3. Practice relaxation techniques

Relaxation techniques can help you calm your body and mind before and during driving. Some examples are deep breathing, progressive muscle relaxation, mindfulness meditation, and listening to soothing music. You can practice these techniques at home or in a quiet place before you start driving. You can also use them while driving if you feel anxious or tense. For example, you can take slow and deep breaths, focus on the road and your surroundings, and repeat positive affirmations to yourself. However, make sure to never practice techniques that may be unsafe while driving, such as techniques that make you sleepy or that have you close your eyes. To learn additional tools and tips to overcome anxiety, check out Overt’s Self-Directed Program on Anxiety. 

Planning ahead for driving someplace new by looking up a route beforehand can help with driving anxiety so it doesn't feel like it is ruining your life

4. Start small and gradually expose yourself to driving

One of the most effective ways to overcome anxiety of driving is to face your fear gradually and repeatedly. This means that you start with easy and familiar situations, such as driving around your neighborhood or on quiet roads, and then gradually progress to more challenging ones, such as driving on busier roads, highways, or in different weather conditions. By doing this, you will build your confidence and skills as a driver and reduce your anxiety over time.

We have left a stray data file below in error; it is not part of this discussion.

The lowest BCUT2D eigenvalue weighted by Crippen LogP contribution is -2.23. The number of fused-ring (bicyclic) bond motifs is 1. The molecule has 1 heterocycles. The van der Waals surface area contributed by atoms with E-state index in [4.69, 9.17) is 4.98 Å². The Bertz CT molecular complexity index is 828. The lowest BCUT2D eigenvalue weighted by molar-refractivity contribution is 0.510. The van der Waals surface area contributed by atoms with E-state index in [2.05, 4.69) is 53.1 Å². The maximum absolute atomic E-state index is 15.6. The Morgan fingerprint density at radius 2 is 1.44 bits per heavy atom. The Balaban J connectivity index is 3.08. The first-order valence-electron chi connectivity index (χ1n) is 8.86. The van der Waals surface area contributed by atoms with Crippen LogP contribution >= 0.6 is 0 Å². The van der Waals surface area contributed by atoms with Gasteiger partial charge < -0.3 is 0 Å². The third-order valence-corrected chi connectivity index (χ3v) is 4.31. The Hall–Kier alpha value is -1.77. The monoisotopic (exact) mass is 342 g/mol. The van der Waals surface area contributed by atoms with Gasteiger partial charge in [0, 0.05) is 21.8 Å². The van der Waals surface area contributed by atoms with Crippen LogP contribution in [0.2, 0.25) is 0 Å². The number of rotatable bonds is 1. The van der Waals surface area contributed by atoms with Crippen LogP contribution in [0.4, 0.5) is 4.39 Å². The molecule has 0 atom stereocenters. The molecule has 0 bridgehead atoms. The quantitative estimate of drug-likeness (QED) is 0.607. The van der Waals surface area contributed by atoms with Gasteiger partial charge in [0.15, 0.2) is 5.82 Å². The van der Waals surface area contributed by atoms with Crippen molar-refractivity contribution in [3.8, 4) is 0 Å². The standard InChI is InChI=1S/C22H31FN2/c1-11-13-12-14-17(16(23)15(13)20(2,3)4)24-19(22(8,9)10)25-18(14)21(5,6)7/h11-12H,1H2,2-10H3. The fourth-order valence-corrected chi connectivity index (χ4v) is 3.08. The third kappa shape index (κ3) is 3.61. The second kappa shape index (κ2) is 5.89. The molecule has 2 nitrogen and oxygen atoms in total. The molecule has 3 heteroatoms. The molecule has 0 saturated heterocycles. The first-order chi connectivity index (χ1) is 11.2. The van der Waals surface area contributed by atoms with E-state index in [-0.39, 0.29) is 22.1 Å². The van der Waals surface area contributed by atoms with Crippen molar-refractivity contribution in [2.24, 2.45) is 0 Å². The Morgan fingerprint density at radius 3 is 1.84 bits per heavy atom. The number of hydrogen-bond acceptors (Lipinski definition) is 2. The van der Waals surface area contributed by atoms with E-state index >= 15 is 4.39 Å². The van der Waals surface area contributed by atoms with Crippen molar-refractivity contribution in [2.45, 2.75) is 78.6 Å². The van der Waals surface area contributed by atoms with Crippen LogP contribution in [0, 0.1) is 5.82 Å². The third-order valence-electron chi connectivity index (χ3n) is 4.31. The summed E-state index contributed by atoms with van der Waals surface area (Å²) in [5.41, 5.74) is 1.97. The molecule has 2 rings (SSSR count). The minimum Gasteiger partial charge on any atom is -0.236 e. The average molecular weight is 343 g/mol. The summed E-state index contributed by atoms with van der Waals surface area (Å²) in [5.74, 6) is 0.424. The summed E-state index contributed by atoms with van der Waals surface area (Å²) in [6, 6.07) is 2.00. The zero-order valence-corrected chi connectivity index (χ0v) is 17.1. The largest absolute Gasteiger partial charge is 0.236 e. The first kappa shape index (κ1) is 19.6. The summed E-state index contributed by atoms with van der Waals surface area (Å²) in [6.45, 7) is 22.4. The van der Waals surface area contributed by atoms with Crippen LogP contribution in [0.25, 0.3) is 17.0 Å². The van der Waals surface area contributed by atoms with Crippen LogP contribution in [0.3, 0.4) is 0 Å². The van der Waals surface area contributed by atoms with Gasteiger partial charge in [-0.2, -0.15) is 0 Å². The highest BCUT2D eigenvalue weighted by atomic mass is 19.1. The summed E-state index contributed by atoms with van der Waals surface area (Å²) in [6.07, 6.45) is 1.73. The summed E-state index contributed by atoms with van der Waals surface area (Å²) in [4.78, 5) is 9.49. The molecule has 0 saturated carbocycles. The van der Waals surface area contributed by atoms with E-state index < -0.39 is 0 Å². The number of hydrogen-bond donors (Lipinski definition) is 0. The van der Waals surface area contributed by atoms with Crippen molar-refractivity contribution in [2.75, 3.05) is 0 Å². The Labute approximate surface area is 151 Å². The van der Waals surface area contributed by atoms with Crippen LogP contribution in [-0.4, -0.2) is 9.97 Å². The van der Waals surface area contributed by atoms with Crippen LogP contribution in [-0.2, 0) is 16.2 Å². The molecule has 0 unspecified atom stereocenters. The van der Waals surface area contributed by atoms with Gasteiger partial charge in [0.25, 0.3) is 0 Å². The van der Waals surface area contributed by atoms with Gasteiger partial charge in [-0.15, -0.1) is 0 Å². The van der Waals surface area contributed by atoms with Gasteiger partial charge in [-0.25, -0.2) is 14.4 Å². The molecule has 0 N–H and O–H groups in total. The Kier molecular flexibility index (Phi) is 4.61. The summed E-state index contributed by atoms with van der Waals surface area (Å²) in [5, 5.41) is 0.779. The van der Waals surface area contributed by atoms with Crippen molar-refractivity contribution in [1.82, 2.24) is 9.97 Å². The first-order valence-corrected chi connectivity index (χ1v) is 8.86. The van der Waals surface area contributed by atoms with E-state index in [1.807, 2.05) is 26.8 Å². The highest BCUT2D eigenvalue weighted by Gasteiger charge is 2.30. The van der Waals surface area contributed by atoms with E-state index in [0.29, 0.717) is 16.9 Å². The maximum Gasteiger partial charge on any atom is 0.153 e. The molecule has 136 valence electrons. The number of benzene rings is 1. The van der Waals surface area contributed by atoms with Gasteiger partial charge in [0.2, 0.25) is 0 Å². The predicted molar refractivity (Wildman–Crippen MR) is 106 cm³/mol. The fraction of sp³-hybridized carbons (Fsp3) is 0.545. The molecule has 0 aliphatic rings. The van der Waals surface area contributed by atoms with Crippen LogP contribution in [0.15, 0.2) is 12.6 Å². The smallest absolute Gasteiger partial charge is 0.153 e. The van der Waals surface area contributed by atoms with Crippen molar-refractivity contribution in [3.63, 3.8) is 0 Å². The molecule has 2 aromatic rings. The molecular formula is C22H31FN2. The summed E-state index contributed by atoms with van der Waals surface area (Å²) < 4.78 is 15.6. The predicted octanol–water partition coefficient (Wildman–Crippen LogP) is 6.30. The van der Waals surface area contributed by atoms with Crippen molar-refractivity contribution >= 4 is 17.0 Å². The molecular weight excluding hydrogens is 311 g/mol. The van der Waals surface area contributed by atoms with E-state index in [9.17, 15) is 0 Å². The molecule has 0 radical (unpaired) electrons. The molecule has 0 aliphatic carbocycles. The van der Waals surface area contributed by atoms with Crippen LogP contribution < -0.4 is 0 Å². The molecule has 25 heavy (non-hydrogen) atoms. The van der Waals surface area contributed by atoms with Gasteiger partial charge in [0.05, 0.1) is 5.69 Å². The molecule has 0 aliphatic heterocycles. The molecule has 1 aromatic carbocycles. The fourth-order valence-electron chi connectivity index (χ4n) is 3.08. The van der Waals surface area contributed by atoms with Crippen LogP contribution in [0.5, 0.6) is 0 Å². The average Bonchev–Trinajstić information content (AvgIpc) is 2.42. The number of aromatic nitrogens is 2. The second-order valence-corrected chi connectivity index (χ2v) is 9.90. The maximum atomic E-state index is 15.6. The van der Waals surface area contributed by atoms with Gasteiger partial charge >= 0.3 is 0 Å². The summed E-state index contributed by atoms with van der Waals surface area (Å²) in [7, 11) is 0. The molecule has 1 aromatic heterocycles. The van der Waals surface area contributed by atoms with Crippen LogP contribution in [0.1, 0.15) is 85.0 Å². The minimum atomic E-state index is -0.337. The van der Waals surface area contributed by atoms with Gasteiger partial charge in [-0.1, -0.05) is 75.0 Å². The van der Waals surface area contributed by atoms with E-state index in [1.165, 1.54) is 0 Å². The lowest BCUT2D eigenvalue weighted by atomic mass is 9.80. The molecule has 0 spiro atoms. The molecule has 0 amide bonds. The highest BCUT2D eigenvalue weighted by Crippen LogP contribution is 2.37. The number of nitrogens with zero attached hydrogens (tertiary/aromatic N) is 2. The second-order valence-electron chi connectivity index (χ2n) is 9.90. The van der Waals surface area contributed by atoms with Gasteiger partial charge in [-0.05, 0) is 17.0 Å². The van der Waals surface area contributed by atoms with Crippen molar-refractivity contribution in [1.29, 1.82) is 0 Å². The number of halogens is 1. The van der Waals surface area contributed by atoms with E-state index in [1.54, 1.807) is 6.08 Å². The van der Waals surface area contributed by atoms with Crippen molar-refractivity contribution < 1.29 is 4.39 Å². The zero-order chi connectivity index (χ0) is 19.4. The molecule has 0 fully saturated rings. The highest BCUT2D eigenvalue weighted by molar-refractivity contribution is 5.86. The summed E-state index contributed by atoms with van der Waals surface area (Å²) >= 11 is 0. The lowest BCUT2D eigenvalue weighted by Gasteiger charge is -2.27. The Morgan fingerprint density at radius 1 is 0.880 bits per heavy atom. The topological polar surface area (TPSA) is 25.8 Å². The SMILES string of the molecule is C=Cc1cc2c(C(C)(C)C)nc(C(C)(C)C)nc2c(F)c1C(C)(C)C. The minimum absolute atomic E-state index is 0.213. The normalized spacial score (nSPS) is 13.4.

My friend with driving anxiety that I mentioned above has found a lot of success in gradually exposing herself to driving. For years, she would avoid driving and never drive if her husband was there and could do it instead of her. She decided to increase her driving exposure. Even though it wasn’t comfortable, she started driving any time the family was making a short trip. Now she drives daily, even when her husband is in the car. A gradually increasing amount of exposure over time can work wonders!

5. Plan ahead and prepare yourself for driving

Another way to reduce your anxiety is to plan ahead and prepare yourself for driving. This means that you check the weather forecast, traffic conditions, road closures, and alternative routes before you leave. You also make sure that your car is in good condition, that you have enough gas, and that you have all the necessary documents and items with you, such as your license, insurance card, phone charger, etc. By planning ahead and preparing yourself for driving, you will feel more in control and more ready for any situation that might arise.

Driving with a supportive person, which can help driving anxiety